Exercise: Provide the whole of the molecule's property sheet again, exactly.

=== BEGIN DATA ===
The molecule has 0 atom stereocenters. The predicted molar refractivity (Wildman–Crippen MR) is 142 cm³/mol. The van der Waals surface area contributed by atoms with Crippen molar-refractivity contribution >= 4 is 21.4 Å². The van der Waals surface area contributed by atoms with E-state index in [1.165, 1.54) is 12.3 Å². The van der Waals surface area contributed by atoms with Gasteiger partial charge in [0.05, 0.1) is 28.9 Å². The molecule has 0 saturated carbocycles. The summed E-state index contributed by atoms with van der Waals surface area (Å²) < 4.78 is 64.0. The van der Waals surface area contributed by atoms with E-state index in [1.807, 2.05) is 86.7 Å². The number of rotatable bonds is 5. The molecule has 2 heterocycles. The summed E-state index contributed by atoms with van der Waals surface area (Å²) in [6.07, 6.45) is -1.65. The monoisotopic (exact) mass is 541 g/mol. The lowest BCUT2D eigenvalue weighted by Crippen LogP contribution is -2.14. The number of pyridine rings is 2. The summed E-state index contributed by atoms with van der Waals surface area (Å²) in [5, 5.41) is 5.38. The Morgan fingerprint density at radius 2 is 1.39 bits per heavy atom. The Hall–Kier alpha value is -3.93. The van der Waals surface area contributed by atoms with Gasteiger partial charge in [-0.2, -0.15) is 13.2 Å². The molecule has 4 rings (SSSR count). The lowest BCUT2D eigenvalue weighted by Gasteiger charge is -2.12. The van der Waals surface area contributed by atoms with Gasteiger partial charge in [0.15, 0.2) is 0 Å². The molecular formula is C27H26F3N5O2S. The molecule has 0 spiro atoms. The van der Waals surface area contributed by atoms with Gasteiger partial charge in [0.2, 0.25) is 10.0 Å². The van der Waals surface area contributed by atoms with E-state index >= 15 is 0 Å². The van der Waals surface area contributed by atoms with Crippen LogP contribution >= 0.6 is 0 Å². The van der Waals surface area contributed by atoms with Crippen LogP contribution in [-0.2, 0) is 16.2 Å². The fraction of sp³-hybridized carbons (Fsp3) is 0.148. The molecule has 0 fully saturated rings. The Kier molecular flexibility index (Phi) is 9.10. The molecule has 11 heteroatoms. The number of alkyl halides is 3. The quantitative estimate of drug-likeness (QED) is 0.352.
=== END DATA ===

The molecule has 0 atom stereocenters. The predicted molar refractivity (Wildman–Crippen MR) is 142 cm³/mol. The van der Waals surface area contributed by atoms with Crippen molar-refractivity contribution >= 4 is 21.4 Å². The van der Waals surface area contributed by atoms with E-state index in [1.165, 1.54) is 12.3 Å². The van der Waals surface area contributed by atoms with Gasteiger partial charge in [0.05, 0.1) is 28.9 Å². The molecule has 0 saturated carbocycles. The summed E-state index contributed by atoms with van der Waals surface area (Å²) < 4.78 is 64.0. The van der Waals surface area contributed by atoms with E-state index in [1.807, 2.05) is 86.7 Å². The number of rotatable bonds is 5. The molecule has 2 heterocycles. The summed E-state index contributed by atoms with van der Waals surface area (Å²) in [6.07, 6.45) is -1.65. The monoisotopic (exact) mass is 541 g/mol. The lowest BCUT2D eigenvalue weighted by Crippen LogP contribution is -2.14. The number of pyridine rings is 2. The summed E-state index contributed by atoms with van der Waals surface area (Å²) in [5, 5.41) is 5.38. The Morgan fingerprint density at radius 2 is 1.39 bits per heavy atom. The Hall–Kier alpha value is -3.93. The van der Waals surface area contributed by atoms with Gasteiger partial charge in [-0.2, -0.15) is 13.2 Å². The molecule has 4 rings (SSSR count). The lowest BCUT2D eigenvalue weighted by Gasteiger charge is -2.12. The van der Waals surface area contributed by atoms with Gasteiger partial charge in [0.15, 0.2) is 0 Å². The molecular formula is C27H26F3N5O2S. The molecule has 0 spiro atoms. The van der Waals surface area contributed by atoms with Gasteiger partial charge in [0.2, 0.25) is 10.0 Å². The van der Waals surface area contributed by atoms with E-state index >= 15 is 0 Å². The van der Waals surface area contributed by atoms with Crippen LogP contribution >= 0.6 is 0 Å². The van der Waals surface area contributed by atoms with Crippen LogP contribution in [-0.2, 0) is 16.2 Å². The fraction of sp³-hybridized carbons (Fsp3) is 0.148. The molecule has 0 fully saturated rings. The Kier molecular flexibility index (Phi) is 9.10. The molecule has 11 heteroatoms. The number of alkyl halides is 3. The quantitative estimate of drug-likeness (QED) is 0.352.